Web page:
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Wednesday, 2nd January 2019

19 New Year's resolutions for sustainability professionals in 2019

Love them or hate them, New Year's resolutions are a tool to motivate and inspire individuals to start a new calendar year with renewed focus. Here, edie has listed 19 resolutions for sustainability professionals in 2019 that will help businesses ignite a new era of leadership.

Which resolutions will you pick?

Which resolutions will you pick?

“New Year, new me”, as the saying goes, is a way for individuals everywhere to set goals aimed at improving personal health and wellbeing that inevitably last until February.

For professionals working within businesses that are already working towards long-term CSR targets, the first few days of 2019 have likely felt like business as usual. However, sustainability success stories have always been driven by raised ambitions and accelerated actions.

With this in mind, edie has highlighted 19 aspirations, including some with exclusive quotes and insight from sustainability leaders, that professionals can work towards to help drive business prosperity while alleviating some key environmental and planetary concerns.

1) Start setting a 1.5C science-based target

Late last year, the Intergovernmental Panel on Climate Change’s (IPCC) special report warned there are only a dozen years for global warming to be kept to a maximum of 1.5C - beyond which even half a degree will significantly worsen the risks of drought, floods, extreme heat and poverty for hundreds of millions of people.

However, just a handful of corporates – namely, Tesco, BT, Carlsberg and Pukka Herbs – have set science-based targets aligned towards the Paris Agreement’s more ambitious pathway. The Science Based Target initiative (SBTi) will place a renewed focus on assisting businesses in setting emissions reduction goals aligned with the 1.5C ambition, so make 2019 the year your business pushes towards this pathway.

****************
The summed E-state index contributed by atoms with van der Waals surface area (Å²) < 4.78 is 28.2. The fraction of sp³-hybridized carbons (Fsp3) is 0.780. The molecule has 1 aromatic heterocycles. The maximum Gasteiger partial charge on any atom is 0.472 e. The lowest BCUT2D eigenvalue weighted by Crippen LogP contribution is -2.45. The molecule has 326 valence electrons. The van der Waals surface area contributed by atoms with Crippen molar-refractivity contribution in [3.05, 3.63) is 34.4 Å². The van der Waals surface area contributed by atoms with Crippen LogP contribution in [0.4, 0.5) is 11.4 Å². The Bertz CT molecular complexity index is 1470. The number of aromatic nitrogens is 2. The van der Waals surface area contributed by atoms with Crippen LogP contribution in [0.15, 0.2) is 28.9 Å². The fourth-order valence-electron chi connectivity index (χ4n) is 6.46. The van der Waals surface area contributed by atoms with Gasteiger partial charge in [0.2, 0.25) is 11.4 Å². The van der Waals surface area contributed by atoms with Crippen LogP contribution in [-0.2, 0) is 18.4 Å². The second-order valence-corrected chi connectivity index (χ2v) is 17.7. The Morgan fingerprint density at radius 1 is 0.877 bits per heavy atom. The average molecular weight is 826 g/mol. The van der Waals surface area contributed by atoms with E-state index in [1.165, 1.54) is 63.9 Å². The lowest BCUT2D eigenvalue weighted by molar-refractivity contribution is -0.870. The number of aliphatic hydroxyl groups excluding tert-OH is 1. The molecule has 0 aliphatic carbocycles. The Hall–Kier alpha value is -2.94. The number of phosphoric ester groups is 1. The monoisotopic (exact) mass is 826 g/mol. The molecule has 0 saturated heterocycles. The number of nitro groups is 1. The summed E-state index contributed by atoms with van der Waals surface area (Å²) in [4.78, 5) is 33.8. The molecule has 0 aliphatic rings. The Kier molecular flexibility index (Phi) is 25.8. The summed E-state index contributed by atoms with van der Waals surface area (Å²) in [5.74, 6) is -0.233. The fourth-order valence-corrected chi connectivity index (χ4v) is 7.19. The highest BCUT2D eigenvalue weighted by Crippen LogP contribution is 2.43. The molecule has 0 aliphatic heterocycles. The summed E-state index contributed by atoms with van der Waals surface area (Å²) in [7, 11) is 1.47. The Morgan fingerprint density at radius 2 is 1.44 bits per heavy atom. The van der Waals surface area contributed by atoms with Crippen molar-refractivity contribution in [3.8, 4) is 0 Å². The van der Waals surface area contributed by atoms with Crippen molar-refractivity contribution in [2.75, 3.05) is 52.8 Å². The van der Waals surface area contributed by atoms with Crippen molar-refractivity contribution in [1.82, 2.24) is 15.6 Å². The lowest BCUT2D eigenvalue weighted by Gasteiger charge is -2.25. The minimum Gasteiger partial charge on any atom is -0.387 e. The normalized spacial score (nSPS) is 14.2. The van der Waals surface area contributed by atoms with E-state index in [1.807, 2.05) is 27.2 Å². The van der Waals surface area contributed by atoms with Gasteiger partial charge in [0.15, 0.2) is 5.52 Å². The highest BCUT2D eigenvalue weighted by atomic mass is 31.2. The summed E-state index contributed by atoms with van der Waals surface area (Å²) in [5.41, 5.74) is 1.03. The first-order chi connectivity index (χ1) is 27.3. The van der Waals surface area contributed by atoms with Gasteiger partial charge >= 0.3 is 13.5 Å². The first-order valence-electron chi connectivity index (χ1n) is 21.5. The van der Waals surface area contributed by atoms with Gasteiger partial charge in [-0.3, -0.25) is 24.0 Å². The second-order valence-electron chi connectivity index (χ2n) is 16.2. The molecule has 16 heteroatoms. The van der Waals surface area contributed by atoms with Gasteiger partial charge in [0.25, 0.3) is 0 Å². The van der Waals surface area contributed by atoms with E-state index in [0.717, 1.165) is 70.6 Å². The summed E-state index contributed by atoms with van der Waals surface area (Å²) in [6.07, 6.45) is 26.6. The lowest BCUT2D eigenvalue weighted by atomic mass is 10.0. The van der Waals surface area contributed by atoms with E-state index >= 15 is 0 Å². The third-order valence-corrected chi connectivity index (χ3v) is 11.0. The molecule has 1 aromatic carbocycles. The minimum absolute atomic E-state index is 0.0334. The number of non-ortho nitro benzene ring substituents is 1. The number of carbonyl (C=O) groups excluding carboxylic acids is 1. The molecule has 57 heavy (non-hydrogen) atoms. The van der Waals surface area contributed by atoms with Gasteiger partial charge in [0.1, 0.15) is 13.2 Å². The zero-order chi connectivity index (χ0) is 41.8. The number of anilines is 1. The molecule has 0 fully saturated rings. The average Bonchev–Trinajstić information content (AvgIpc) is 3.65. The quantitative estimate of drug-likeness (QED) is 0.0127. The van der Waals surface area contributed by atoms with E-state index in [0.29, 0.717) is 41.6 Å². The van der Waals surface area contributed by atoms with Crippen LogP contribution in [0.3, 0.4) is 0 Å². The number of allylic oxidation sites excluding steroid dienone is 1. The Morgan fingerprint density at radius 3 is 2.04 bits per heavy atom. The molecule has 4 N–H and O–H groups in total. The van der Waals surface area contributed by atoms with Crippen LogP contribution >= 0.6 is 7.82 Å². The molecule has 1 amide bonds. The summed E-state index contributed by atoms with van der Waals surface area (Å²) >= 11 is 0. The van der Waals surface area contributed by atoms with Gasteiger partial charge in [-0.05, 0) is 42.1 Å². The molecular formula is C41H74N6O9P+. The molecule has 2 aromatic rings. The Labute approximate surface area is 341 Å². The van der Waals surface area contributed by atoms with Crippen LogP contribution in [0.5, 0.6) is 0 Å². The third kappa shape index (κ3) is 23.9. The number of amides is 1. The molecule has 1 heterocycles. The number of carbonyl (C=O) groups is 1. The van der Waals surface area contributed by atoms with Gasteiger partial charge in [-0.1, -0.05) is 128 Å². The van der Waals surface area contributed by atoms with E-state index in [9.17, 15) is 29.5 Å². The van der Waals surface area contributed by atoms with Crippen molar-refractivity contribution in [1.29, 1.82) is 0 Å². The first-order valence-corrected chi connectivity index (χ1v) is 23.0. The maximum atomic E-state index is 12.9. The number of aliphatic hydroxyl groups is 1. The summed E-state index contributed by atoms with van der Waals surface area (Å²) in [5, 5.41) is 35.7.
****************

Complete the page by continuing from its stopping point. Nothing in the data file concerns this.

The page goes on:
2) Help create a truly circular economy

If 2018 is likely to be remembered for anything in the sustainability sphere, it will be the relentless and much-needed phase-out of single-use plastics. The issue has raised awareness of resource use amongst the public to unprecedented levels, and now the door is open for businesses to adopt, embed and educate others on the importance of a circular economy. Fortunately, some firms are charging ahead in this area.

Speaking to edie, H&M Group’s environmental sustainability manager Cecilia Brannsten noted: “From an environmental perspective, we will continue to develop goals for our circular economy. With circularity, we will focus not only on our products but also on our non-commercial goods. After signing up to the New Plastics Economy initiative for our packaging, a big development for us will be the creation of a circular packaging strategy, for example.”

3) Set a target that you don’t know how to achieve

Whether it is striving to become net positive, aiming to source 100% renewable energy globally, or attempting to reverse climate change, more ambitious sustainability goals are being set much more frequently.

One thing that these bold targets tend to have in common is that the company setting them isn’t sure how it will reach those goals. Why not use 2019 as the moment that your business set a lofty goal that inspired its workforce to think of new ways of working.

4) Unleash innovation at a rapid scale

In a recent interview with edie, AB InBev's chief sustainability and procurement officer Tony Milikin spoke of his delight at the launch of the firm’s 100+ Accelerator innovation scheme, calling it the “most interesting and important thing we’re doing”.